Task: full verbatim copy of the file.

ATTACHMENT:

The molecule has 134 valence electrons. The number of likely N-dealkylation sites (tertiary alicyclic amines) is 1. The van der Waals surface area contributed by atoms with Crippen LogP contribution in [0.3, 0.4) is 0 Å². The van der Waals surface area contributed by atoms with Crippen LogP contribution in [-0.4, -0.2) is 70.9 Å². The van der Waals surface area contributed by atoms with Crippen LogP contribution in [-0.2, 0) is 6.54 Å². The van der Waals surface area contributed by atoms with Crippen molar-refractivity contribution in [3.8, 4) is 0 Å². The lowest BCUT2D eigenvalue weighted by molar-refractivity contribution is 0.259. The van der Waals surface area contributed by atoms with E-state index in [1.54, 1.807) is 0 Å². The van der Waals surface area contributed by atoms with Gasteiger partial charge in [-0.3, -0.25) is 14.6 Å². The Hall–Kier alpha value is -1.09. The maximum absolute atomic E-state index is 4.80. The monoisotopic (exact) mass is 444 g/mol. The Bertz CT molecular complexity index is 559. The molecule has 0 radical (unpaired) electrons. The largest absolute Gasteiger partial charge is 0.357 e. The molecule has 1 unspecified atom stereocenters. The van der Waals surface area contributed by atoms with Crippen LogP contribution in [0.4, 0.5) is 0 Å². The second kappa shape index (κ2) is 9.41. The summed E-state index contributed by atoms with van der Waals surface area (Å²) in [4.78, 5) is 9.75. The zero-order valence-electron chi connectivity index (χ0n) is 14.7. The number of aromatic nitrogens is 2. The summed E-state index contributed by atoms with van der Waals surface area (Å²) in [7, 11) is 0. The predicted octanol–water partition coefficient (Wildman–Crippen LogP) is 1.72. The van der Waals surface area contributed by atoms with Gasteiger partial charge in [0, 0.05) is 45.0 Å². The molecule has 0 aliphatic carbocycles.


The molecule has 134 valence electrons. The number of likely N-dealkylation sites (tertiary alicyclic amines) is 1. The van der Waals surface area contributed by atoms with Crippen LogP contribution in [0.3, 0.4) is 0 Å². The van der Waals surface area contributed by atoms with Crippen LogP contribution in [-0.4, -0.2) is 70.9 Å². The van der Waals surface area contributed by atoms with Crippen LogP contribution in [-0.2, 0) is 6.54 Å². The van der Waals surface area contributed by atoms with Crippen molar-refractivity contribution in [3.8, 4) is 0 Å². The lowest BCUT2D eigenvalue weighted by molar-refractivity contribution is 0.259. The van der Waals surface area contributed by atoms with E-state index in [1.54, 1.807) is 0 Å². The van der Waals surface area contributed by atoms with Gasteiger partial charge in [-0.3, -0.25) is 14.6 Å². The Hall–Kier alpha value is -1.09. The maximum absolute atomic E-state index is 4.80. The monoisotopic (exact) mass is 444 g/mol. The Bertz CT molecular complexity index is 559. The molecule has 0 radical (unpaired) electrons. The largest absolute Gasteiger partial charge is 0.357 e. The molecule has 1 unspecified atom stereocenters. The van der Waals surface area contributed by atoms with Crippen LogP contribution in [0.4, 0.5) is 0 Å². The second kappa shape index (κ2) is 9.41. The summed E-state index contributed by atoms with van der Waals surface area (Å²) in [4.78, 5) is 9.75. The zero-order valence-electron chi connectivity index (χ0n) is 14.7. The number of aromatic nitrogens is 2. The summed E-state index contributed by atoms with van der Waals surface area (Å²) in [7, 11) is 0. The predicted octanol–water partition coefficient (Wildman–Crippen LogP) is 1.72. The van der Waals surface area contributed by atoms with Gasteiger partial charge in [0, 0.05) is 45.0 Å². The molecule has 0 aliphatic carbocycles.